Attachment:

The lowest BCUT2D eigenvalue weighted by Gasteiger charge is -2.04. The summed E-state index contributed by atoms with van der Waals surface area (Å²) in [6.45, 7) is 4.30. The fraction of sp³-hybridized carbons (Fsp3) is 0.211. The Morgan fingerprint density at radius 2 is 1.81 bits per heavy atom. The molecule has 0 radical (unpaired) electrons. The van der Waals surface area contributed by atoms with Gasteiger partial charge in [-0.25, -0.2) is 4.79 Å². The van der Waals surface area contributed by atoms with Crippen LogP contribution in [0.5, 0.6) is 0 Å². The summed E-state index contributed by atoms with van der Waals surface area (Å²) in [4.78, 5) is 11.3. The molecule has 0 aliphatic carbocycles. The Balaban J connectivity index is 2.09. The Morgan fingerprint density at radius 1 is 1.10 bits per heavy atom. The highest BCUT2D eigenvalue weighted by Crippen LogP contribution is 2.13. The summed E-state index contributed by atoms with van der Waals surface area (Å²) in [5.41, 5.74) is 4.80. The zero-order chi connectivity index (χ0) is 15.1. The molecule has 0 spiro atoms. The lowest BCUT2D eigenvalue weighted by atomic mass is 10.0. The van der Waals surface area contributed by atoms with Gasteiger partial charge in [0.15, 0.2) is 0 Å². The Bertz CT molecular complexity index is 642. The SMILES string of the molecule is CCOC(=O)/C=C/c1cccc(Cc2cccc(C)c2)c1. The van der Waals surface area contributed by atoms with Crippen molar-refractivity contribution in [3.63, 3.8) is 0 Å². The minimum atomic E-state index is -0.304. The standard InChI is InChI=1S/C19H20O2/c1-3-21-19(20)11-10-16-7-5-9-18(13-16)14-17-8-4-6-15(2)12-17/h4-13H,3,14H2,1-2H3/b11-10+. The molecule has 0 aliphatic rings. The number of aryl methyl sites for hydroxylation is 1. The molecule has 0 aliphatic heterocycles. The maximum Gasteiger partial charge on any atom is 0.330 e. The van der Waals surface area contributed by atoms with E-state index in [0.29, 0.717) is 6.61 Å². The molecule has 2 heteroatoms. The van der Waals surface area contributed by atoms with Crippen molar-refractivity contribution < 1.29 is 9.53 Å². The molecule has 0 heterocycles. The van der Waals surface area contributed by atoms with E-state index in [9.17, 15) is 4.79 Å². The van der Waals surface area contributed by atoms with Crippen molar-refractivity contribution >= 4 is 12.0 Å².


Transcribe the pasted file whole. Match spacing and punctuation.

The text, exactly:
The lowest BCUT2D eigenvalue weighted by Gasteiger charge is -2.04. The summed E-state index contributed by atoms with van der Waals surface area (Å²) in [6.45, 7) is 4.30. The fraction of sp³-hybridized carbons (Fsp3) is 0.211. The Morgan fingerprint density at radius 2 is 1.81 bits per heavy atom. The molecule has 0 radical (unpaired) electrons. The van der Waals surface area contributed by atoms with Gasteiger partial charge in [-0.25, -0.2) is 4.79 Å². The van der Waals surface area contributed by atoms with Crippen LogP contribution in [0.5, 0.6) is 0 Å². The summed E-state index contributed by atoms with van der Waals surface area (Å²) in [4.78, 5) is 11.3. The molecule has 0 aliphatic carbocycles. The Balaban J connectivity index is 2.09. The Morgan fingerprint density at radius 1 is 1.10 bits per heavy atom. The highest BCUT2D eigenvalue weighted by Crippen LogP contribution is 2.13. The summed E-state index contributed by atoms with van der Waals surface area (Å²) in [5.41, 5.74) is 4.80. The zero-order chi connectivity index (χ0) is 15.1. The molecule has 0 spiro atoms. The lowest BCUT2D eigenvalue weighted by atomic mass is 10.0. The van der Waals surface area contributed by atoms with Gasteiger partial charge in [0.15, 0.2) is 0 Å². The Bertz CT molecular complexity index is 642. The SMILES string of the molecule is CCOC(=O)/C=C/c1cccc(Cc2cccc(C)c2)c1. The van der Waals surface area contributed by atoms with Crippen molar-refractivity contribution in [3.63, 3.8) is 0 Å². The minimum atomic E-state index is -0.304. The standard InChI is InChI=1S/C19H20O2/c1-3-21-19(20)11-10-16-7-5-9-18(13-16)14-17-8-4-6-15(2)12-17/h4-13H,3,14H2,1-2H3/b11-10+. The molecule has 0 aliphatic rings. The number of aryl methyl sites for hydroxylation is 1. The molecule has 0 aliphatic heterocycles. The maximum Gasteiger partial charge on any atom is 0.330 e. The van der Waals surface area contributed by atoms with E-state index in [0.29, 0.717) is 6.61 Å². The molecule has 2 heteroatoms. The van der Waals surface area contributed by atoms with Crippen molar-refractivity contribution < 1.29 is 9.53 Å². The molecule has 0 heterocycles. The van der Waals surface area contributed by atoms with E-state index in [9.17, 15) is 4.79 Å². The van der Waals surface area contributed by atoms with Crippen molar-refractivity contribution >= 4 is 12.0 Å².